A team at Baylor University in Texas found that female students spent an average of ten hours a day texting, emailing and on social media.

London - For anyone who has had to wait for service while a shop assistant finished surfing the net on a smartphone, it will not come as a shock.

The latest handsets and other mobile devices may be helping a new generation to stay safer and better connected... but it’s making them ruder.

About three in four people now believe manners have been wrecked by phones, laptops, tablets and social media such as Facebook and Twitter, according to a poll by the modern etiquette guide Debrett’s.

About 77 percent think social skills are worse than 20 years ago, while 72 percent think mobiles have encouraged rudeness.

Nearly two thirds thought the internet had ruined face-to-face conduct with friends or colleagues.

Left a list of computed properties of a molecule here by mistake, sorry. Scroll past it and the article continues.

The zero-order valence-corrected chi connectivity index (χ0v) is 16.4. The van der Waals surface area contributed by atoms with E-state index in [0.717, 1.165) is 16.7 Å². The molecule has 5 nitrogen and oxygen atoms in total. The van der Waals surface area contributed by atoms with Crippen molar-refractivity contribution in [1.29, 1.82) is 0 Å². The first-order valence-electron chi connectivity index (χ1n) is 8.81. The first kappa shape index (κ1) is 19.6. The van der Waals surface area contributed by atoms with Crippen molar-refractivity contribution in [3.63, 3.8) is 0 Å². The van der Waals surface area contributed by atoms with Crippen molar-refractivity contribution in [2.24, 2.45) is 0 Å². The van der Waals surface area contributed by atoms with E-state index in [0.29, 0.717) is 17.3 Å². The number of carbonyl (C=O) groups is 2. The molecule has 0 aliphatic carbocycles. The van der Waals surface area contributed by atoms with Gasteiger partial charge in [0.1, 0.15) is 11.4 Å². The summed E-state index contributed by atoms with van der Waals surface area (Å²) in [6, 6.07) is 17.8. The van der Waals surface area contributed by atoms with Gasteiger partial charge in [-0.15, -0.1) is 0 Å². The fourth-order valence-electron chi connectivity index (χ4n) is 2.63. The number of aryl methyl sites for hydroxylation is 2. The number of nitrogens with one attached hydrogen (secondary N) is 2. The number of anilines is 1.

The report cited “a rift between virtual and real world personalities”, saying just 15 percent of people felt confident walking into a room of strangers, and 25 percent felt uncomfortable meeting a new colleague face-to-face.

But 62 percent of the 1 000 people who took part in the poll would have no trouble creating a profile on a social networking site. Bosses now increasingly fear the number of young employees who are addicted to mobile gadgets – with some so “over-reliant” on computers and spellchecks they no longer know how to write a letter, one told Debrett’s.

Of a separate study of 58 executives, many claimed “constant” mobile and social media use was a major problem and a majority felt the written skills of young staff was “appalling”. - Daily Mail